he year is 2020, and Kino Lorber Studio Classics has just released a Blu-ray of Heartbeeps, the bizarre but weirdly riveting 1981 robot rom-dram starring Andy Kaufman and Bernadette Peters. Director Allan Arkush has since moved on from the movie’s disastrous reception, helming and producing hundreds of well-loved episodes of TV shows such as Ally McBeal, Heroes, and Nashville. But in 1981, Arkush was kicked off of Heartbeeps, his first big studio production and a gig he landed after his work on the Roger Corman-produced Rock ‘n’ Roll High School caught the eye of award-winning producer Michael Phillips (Taxi Driver, Close Encounters of the Third Kind).
Heartbeeps is a weirdly sentimental, quasi-hippie-ish drama about two service robots (Kaufman and Peters) who run away from their warehouse home, chased by Randy Quaid and a tank-shaped, artificially intelligent cop car named “Crimebuster.” The movie’s failure was a major blow to Arkush’s ego and career, despite the heroic contributions of pros like: editor and Arkush mentor Tina Hirsch; special makeup effects supervisor Stan Winston; composer John Williams, who only entered the picture after Arkush was forced off of it; and a supporting cast that includes Paul Bartel, Christopher Guest, Dick Miller, and Mary Woronov.
Heartbeeps has, in the intervening 39 years, become a cult favorite, screening at repertory theaters such as the Cleveland Museum of Art for a 1999 Andy Kaufman retrospective and as a midnight movie at San Francisco’s famous Castro Theatre. Also: While Arkush blames himself for the film’s many shortcomings, its production was a confluence of uncontrollable events, including a three month-long actors guild strike and the burning down of Arkush’s home. Here are some excerpts from our recent discussion with Arkush about what went wrong with Heartbeeps.
On recording a Heartbeeps audio commentary for Kino Lorber
I was conflicted about doing it, because I hadn't seen the movie since the day it came out. And that was Feb. 18, 1981. So at first, when [Kino Lorber] asked me to record an audio commentary, I didn't want to do it. But then I started thinking about it, and I said to myself: You know what? Man up and take another look at it. My perspective has changed so much since 1981. I've directed 240 hours of television and movies. And as both a producer and director, I have looked at other people's cuts, other people's episodes, and my episodes, and given notes on what works, what doesn't work, and why. That’s also what I do as a graduate studies teacher at the American Film Institute [AFI]. All of these experiences gave me a new way of looking at Heartbeeps; I could sort of divorce myself personally from how painful the experience was.
Finding Inspiration in Frank Borzage’s 7th Heaven (1927)
The parts of John Hill’s Heartbeeps script that I latched on to and that resonated with me most was the two leads’ love story. It reminded me of 7th Heaven, because I was watching a lot of Borzage's movies then. The connection between my film and Borzage’s made sense at the time because both movies are about how love conquers death, which is a Borzage theme. So I was trying to put that aspect of Borzage’s movie into our film, because I was doing a big Universal Studios picture for Michael Phillips. It was hubris, on my part. I was overwhelmed. I didn't realize, at the time, why they hired me, or why I was doing this picture, let alone what the essence of this picture should be. I didn't have enough skills to make a genre comedy with those big themes in it. That's what I should have done.
I was going very slow, in terms of the shooting schedule. I didn’t know all the shortcuts and tricks that you have to use to go faster and get the job done. In a Corman movie, you just go, go, go, but this was a different situation and the DP was going slower than a Corman DP. I also didn't project, as a director, enough of the energy required. The process overwhelmed me.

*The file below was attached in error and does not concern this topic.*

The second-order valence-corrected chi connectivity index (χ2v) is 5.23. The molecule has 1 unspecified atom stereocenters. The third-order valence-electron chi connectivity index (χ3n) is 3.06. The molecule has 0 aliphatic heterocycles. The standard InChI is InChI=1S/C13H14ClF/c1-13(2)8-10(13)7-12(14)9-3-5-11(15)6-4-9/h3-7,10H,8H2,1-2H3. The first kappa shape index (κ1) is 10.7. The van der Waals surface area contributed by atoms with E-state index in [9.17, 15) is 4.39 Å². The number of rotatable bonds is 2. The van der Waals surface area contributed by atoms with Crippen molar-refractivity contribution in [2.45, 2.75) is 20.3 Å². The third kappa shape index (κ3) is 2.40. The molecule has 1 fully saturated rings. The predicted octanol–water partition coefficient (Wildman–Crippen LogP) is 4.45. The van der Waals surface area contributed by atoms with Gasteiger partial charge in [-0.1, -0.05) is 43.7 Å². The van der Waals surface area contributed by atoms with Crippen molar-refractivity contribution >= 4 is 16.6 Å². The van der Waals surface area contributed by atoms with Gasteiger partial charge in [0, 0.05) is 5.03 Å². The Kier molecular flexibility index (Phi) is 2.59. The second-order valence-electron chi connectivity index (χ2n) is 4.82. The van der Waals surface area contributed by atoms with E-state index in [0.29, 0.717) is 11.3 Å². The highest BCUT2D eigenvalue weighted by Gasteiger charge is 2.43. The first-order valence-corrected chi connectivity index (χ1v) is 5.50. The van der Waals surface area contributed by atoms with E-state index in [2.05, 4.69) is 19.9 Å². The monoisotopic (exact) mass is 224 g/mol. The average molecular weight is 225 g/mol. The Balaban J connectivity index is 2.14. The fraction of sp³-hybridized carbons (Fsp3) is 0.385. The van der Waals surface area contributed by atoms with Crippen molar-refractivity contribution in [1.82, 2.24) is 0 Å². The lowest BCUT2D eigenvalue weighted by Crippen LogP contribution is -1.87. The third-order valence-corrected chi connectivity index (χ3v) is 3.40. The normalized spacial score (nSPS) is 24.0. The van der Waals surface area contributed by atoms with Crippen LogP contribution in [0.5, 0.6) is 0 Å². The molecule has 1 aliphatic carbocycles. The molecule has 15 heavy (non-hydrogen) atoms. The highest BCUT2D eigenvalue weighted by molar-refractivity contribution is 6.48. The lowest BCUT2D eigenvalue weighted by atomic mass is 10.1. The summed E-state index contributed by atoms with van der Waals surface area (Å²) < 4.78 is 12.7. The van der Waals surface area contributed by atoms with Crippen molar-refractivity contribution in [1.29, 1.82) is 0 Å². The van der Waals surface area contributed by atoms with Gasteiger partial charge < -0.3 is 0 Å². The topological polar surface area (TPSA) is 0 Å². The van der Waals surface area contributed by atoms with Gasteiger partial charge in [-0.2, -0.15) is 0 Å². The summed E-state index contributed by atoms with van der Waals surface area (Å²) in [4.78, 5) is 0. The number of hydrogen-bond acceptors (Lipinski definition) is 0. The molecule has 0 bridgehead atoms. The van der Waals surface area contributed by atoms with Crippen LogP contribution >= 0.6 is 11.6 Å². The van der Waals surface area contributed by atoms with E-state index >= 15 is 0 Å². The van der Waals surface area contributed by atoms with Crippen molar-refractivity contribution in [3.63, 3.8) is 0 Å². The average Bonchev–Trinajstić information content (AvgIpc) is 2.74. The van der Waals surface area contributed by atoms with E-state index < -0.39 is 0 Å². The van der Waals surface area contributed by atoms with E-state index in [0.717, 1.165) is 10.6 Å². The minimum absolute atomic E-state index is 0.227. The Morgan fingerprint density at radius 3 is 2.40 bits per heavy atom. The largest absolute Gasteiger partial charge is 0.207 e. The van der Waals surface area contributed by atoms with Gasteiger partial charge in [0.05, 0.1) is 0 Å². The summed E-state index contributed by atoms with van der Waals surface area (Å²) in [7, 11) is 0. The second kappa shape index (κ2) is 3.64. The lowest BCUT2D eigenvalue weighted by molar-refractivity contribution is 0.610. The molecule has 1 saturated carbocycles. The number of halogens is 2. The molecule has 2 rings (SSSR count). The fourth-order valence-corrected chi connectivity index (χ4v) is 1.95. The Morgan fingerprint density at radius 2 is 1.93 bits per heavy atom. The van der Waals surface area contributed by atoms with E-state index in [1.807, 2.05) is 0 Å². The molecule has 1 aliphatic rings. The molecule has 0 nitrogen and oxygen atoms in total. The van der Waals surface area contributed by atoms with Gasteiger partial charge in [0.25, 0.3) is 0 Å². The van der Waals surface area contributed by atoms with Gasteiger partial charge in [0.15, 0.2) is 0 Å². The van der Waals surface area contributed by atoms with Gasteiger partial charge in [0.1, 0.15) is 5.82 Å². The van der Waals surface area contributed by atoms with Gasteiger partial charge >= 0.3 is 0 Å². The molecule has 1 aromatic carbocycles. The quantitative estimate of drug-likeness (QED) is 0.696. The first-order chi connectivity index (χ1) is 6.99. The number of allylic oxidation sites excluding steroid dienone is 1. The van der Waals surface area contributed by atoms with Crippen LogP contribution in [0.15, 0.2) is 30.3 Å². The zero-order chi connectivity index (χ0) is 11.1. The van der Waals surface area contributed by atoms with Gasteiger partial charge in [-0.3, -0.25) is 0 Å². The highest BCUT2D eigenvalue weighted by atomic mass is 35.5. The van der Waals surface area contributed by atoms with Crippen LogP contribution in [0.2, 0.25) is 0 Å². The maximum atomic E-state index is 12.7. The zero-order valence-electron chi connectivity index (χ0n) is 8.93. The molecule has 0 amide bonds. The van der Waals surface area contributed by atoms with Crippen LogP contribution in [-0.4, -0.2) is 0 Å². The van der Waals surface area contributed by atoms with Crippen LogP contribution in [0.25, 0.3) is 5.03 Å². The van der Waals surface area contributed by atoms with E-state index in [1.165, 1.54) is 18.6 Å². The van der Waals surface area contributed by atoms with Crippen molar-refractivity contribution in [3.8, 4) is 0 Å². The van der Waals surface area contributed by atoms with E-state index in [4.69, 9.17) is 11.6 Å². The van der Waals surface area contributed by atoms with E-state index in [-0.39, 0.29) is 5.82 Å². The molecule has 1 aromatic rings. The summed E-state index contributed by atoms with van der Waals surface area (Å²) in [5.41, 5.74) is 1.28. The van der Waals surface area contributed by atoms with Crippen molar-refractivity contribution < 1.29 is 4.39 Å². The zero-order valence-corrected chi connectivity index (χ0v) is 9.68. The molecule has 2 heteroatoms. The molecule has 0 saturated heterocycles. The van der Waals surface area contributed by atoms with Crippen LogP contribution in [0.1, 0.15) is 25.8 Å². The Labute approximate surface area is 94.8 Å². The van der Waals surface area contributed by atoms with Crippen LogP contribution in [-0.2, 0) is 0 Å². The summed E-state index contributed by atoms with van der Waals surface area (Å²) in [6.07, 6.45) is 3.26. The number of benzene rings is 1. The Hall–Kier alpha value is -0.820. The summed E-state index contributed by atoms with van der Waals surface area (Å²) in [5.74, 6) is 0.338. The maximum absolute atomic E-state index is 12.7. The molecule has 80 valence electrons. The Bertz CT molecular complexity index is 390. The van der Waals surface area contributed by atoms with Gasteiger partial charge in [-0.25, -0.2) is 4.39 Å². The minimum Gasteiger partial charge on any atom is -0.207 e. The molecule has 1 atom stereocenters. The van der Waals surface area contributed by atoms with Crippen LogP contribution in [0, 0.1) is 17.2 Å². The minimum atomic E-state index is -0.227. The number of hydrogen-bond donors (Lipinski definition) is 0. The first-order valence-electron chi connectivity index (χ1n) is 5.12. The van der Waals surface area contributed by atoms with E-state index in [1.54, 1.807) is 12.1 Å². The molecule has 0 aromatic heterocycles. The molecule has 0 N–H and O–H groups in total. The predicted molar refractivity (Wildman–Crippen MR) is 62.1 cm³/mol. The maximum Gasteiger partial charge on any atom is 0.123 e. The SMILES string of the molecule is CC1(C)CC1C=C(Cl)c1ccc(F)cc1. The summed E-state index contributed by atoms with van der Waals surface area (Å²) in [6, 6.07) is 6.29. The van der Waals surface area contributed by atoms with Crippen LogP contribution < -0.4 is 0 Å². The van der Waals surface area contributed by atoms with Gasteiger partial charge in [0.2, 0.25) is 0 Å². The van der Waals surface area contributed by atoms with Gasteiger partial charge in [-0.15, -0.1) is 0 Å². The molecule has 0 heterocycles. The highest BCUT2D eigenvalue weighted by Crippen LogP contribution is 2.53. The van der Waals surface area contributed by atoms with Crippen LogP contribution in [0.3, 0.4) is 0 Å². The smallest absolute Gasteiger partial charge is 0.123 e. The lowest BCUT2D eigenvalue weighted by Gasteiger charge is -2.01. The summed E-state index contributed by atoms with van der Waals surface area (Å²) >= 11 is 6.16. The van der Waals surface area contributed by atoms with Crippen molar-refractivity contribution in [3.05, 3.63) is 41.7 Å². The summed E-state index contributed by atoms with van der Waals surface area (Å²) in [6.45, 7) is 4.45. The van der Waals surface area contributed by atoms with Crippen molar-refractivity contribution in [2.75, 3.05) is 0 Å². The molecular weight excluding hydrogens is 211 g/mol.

I also don't know if there was a bad feeling about the dailies before the actors’ strike. I know that I felt some of it wasn't working, but then we went on strike, and I made some comment like, ‘I hope we go back’ to someone. And that comment got back to Michael Phillips. He said to me: “Don't ever say anything negative about the picture.” So, there may have been an issue with the dailies or what people thought before the strike, but they didn't come to me with it. And I don't know how I would have taken those kinds of comments, either. Imagine that you're in an editing room with your friends. With a Corman movie, we basically worked out of the editing room. I had [Rock ‘n’ Roll High School co-director Joe Dante] there and so many other people I know really well. And I had Roger's notes, too. So, it was a very different atmosphere.
Also, Allan Arkush’s House Burned Down
That was the night before the strike began. We were shooting out in the studio backlot, and when I came back home, my house had been set on fire by this lunatic in my neighborhood. He had set a bunch of things on fire. So, there was that. I had to move in with my girlfriend Joanne, who is now my wife. Now, please understand, these are not excuses. I made every decision I thought was right. There's a thing in directing, which is called: It seemed like a good idea at the time. I mean, if you look at so many directors’ filmographies, there might be some movies or a scene in a movie that you know is caca, that makes you go, ‘What were you thinking?’ Mickey Rooney in Breakfast at Tiffany's … I mean what was Blake Edwards thinking?
Why Not Use Real Robots? (Beyond an Estimated One Million Dollar Per Robot Price Tag and No Guarantee That They’d Work)
We investigated that possibility. We had this guy working with one robot, Phil. His name was Jamie Shourt, and he went on to work on the animatronic puppets in Jurassic Park. The problem was that they didn't have advanced-enough control systems to control robots at the time. We were working off — let's see if I can remember this — radio frequency controllers, like they have for toy airplanes when you fly them around and you make them go up and down and everything? That's how the robots’ motors were controlled. So you essentially had to have a bunch of puppeteers doing this stuff. All working together to make it look like the person was thinking and doing. But there was constant signal interference. If an airplane or a cop car went by, those radio frequencies would jam up. So, Phil’s actions were very limited. That took us away from using real robots.